Stakeholders’ Views on Early Diagnosis for Alzheimer’s Disease, Clinical Trial Participation and Amyloid PET Disclosure: A Focus Group Study

  • Gwendolien VanderschaegheEmail author
  • Rik Vandenberghe
  • Kris Dierickx
Original Research


Detection of Alzheimer’s disease (AD) in an early stage is receiving increasing attention for a number of reasons, such as the failure of drug trials in more advanced disease stages, the demographic evolution, the financial impact of AD, and the approval of amyloid tracers for clinical use. Five focus group interviews with stakeholders (healthy elderly, informal caregivers, nursing staff, researchers, and clinicians) were conducted.. The verbatim transcripts were analysed via the Nvivo 11 software. Most stakeholder groups wanted to know their own amyloid PET scan result. However, differences occurred between FGs: two groups (informal caregivers and researchers) wanted to know, whilst in the three other groups (healthy elderly, nursing staff, and clinicians) FG members opted not to know or were still in doubt about their decision. Stakeholders provided insight into their reasons for wanting to know their amyloid PET scan result (e.g., the need for clarity, to inform relatives, to make arrangements), for not wanting to know their result, or why they were in doubt about their decision (e.g., fear of AD, not wanting to burden their social environment). Several advantages (e.g., to know what is going on with their health, to plan for the future) and disadvantages (e.g., absence of a disease modifying treatment, risks when undergoing tests) were mentioned as part of knowing their amyloid PET scan result. Certain considerations were clustered in a grey zone, in between advantage and disadvantage, such as the emotional consequences. Clinicians, researchers, and policymakers ought to be aware of the diversity of reasons for (not) wanting to know their result and how possible benefits and risks can be viewed differently. The current findings are of importance for future early diagnosis and disclosure of results in the research setting.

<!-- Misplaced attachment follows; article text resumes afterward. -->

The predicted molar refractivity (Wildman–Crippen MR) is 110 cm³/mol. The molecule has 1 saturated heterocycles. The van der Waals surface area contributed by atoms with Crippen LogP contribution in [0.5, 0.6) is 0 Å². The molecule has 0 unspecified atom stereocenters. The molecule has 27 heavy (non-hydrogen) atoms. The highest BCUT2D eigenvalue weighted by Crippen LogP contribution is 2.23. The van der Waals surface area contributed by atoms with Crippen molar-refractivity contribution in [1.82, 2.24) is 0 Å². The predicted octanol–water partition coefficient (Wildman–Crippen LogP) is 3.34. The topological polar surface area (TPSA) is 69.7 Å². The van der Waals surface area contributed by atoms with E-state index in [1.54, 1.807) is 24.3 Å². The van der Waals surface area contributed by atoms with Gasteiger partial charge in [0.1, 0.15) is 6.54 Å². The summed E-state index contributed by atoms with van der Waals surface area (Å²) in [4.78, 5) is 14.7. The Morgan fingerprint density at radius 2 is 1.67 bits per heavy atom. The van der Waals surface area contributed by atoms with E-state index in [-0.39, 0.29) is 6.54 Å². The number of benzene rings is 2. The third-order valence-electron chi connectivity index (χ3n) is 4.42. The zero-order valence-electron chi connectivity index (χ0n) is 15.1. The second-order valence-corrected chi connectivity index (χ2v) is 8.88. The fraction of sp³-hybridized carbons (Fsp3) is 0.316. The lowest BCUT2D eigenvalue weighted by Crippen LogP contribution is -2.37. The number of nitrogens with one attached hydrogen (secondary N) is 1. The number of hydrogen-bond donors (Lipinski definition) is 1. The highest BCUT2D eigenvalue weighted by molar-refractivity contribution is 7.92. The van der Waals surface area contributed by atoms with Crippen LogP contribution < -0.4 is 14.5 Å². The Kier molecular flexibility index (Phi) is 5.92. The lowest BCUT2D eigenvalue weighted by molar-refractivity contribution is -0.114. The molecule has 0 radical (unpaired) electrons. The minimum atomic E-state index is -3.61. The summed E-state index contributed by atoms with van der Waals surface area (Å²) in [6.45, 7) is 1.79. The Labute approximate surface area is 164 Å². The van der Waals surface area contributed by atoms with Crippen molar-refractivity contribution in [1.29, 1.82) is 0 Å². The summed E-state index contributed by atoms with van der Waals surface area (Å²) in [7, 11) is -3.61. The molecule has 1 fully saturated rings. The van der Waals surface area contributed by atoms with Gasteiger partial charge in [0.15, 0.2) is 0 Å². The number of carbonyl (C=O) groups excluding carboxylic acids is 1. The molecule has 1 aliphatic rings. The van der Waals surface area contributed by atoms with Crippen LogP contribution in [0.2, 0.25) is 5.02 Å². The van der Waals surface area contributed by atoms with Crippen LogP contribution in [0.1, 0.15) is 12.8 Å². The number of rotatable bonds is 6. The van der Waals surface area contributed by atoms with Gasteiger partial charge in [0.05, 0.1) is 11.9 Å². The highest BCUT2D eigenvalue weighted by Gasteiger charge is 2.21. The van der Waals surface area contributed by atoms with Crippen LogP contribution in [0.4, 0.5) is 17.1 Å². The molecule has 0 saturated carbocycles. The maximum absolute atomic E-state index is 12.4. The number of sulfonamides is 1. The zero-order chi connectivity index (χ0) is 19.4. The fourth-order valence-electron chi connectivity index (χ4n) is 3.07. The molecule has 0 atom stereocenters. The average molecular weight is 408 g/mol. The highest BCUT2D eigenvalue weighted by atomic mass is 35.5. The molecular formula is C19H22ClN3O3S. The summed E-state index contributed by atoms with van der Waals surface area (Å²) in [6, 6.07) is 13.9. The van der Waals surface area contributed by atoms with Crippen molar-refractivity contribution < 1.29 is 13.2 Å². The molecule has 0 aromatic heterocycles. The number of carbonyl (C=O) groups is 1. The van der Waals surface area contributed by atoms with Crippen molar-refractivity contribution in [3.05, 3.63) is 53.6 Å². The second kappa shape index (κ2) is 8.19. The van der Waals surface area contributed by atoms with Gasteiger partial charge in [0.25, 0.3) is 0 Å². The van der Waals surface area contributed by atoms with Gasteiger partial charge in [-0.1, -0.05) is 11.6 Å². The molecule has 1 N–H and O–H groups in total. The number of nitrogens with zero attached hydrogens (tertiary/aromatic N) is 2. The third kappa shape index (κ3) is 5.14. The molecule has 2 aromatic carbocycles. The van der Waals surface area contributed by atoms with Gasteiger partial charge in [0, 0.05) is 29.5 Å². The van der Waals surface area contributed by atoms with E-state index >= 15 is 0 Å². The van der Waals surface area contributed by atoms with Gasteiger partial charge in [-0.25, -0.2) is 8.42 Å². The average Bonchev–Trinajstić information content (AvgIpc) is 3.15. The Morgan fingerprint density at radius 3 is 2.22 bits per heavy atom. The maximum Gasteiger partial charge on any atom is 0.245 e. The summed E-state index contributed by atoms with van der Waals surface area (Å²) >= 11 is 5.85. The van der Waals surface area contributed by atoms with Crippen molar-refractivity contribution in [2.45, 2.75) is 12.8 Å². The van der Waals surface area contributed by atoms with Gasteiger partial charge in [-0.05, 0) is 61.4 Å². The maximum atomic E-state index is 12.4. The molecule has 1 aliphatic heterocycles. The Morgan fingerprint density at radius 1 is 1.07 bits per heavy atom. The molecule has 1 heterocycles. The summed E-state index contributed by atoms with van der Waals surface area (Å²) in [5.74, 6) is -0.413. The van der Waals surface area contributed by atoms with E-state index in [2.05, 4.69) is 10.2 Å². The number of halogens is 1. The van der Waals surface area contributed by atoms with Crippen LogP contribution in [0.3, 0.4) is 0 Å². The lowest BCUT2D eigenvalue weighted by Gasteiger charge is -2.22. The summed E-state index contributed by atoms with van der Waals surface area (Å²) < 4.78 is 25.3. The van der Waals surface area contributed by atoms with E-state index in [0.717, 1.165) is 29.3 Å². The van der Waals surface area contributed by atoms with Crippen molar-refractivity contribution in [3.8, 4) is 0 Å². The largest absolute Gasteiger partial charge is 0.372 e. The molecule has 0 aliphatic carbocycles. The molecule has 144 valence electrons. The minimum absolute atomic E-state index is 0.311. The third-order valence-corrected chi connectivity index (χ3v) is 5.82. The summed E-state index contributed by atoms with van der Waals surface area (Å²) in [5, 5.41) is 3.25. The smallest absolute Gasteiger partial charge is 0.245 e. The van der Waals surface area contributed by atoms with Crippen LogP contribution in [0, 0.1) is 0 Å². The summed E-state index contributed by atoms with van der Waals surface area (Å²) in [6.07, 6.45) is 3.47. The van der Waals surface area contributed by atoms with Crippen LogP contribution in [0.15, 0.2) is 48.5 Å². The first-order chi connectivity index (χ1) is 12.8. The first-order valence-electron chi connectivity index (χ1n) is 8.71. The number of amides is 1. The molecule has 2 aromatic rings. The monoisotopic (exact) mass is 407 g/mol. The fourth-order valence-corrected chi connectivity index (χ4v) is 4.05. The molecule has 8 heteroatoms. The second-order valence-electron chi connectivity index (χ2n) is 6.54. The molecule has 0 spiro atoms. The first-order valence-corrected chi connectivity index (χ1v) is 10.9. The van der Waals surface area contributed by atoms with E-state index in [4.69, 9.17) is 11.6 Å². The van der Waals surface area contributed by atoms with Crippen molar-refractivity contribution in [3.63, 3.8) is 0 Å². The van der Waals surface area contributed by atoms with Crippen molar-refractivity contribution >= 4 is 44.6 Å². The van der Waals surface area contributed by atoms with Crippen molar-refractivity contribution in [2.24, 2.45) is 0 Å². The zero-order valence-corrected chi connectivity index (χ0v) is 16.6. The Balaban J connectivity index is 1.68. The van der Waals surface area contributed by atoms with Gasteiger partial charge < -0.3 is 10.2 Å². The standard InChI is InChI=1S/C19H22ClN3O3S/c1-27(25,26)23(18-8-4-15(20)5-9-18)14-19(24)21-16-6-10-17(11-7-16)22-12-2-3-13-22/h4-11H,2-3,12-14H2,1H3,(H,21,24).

Qualitative study Amyloid PET Disclosure Early diagnosis Alzheimer’s disease Mild cognitive impairment 


Supplementary material

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Copyright information

© Journal of Bioethical Inquiry Pty Ltd. 2019

Authors and Affiliations

  1. 1.Centre for Biomedical Ethics and Law, Department of Public Health and Primary CareKU LeuvenLeuvenBelgium
  2. 2.Laboratory for Cognitive Neurology, Department of NeurosciencesKU LeuvenLeuvenBelgium
  3. 3.Alzheimer Research Centre KU LeuvenLeuven Research Institute for Neurodegenerative DisordersLeuvenBelgium
  4. 4.Memory Clinic / NeurologyUniversity Hospitals Leuven (UZ Leuven, Campus Gasthuisberg)LeuvenBelgium

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